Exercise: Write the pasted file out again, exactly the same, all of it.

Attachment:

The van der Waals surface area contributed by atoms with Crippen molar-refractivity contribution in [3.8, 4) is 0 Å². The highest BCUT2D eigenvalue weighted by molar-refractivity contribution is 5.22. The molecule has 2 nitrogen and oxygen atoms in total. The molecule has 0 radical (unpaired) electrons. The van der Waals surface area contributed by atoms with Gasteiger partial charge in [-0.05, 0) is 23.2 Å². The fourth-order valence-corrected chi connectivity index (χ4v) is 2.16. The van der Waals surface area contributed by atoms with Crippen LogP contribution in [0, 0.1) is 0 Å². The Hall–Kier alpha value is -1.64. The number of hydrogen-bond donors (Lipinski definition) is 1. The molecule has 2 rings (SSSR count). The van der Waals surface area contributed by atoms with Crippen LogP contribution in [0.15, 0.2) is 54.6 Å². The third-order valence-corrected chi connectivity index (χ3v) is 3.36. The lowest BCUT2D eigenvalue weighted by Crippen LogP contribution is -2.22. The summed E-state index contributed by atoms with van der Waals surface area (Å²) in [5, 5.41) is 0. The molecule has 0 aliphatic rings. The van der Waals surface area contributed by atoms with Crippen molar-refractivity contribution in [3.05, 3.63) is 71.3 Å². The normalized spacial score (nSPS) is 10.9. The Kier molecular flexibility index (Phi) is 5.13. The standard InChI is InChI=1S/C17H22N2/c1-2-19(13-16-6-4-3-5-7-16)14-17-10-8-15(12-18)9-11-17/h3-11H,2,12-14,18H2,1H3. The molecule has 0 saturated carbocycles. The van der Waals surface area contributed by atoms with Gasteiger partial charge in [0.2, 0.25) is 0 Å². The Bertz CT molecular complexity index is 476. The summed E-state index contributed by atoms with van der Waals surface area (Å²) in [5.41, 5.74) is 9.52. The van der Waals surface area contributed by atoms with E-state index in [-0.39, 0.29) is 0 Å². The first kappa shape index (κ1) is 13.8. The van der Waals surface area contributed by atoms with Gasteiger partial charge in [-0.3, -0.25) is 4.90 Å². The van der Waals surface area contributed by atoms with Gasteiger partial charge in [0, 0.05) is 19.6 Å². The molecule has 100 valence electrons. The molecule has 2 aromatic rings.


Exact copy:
The van der Waals surface area contributed by atoms with Crippen molar-refractivity contribution in [3.8, 4) is 0 Å². The highest BCUT2D eigenvalue weighted by molar-refractivity contribution is 5.22. The molecule has 2 nitrogen and oxygen atoms in total. The molecule has 0 radical (unpaired) electrons. The van der Waals surface area contributed by atoms with Gasteiger partial charge in [-0.05, 0) is 23.2 Å². The fourth-order valence-corrected chi connectivity index (χ4v) is 2.16. The van der Waals surface area contributed by atoms with Crippen LogP contribution in [0, 0.1) is 0 Å². The Hall–Kier alpha value is -1.64. The number of hydrogen-bond donors (Lipinski definition) is 1. The molecule has 2 rings (SSSR count). The van der Waals surface area contributed by atoms with Crippen LogP contribution in [0.15, 0.2) is 54.6 Å². The third-order valence-corrected chi connectivity index (χ3v) is 3.36. The lowest BCUT2D eigenvalue weighted by Crippen LogP contribution is -2.22. The summed E-state index contributed by atoms with van der Waals surface area (Å²) in [5, 5.41) is 0. The molecule has 0 aliphatic rings. The van der Waals surface area contributed by atoms with Crippen molar-refractivity contribution in [3.05, 3.63) is 71.3 Å². The normalized spacial score (nSPS) is 10.9. The Kier molecular flexibility index (Phi) is 5.13. The standard InChI is InChI=1S/C17H22N2/c1-2-19(13-16-6-4-3-5-7-16)14-17-10-8-15(12-18)9-11-17/h3-11H,2,12-14,18H2,1H3. The molecule has 0 saturated carbocycles. The van der Waals surface area contributed by atoms with Gasteiger partial charge in [0.2, 0.25) is 0 Å². The Bertz CT molecular complexity index is 476. The summed E-state index contributed by atoms with van der Waals surface area (Å²) in [5.41, 5.74) is 9.52. The van der Waals surface area contributed by atoms with E-state index in [-0.39, 0.29) is 0 Å². The first kappa shape index (κ1) is 13.8. The van der Waals surface area contributed by atoms with Gasteiger partial charge in [-0.3, -0.25) is 4.90 Å². The van der Waals surface area contributed by atoms with Gasteiger partial charge in [0, 0.05) is 19.6 Å². The molecule has 100 valence electrons. The molecule has 2 aromatic rings.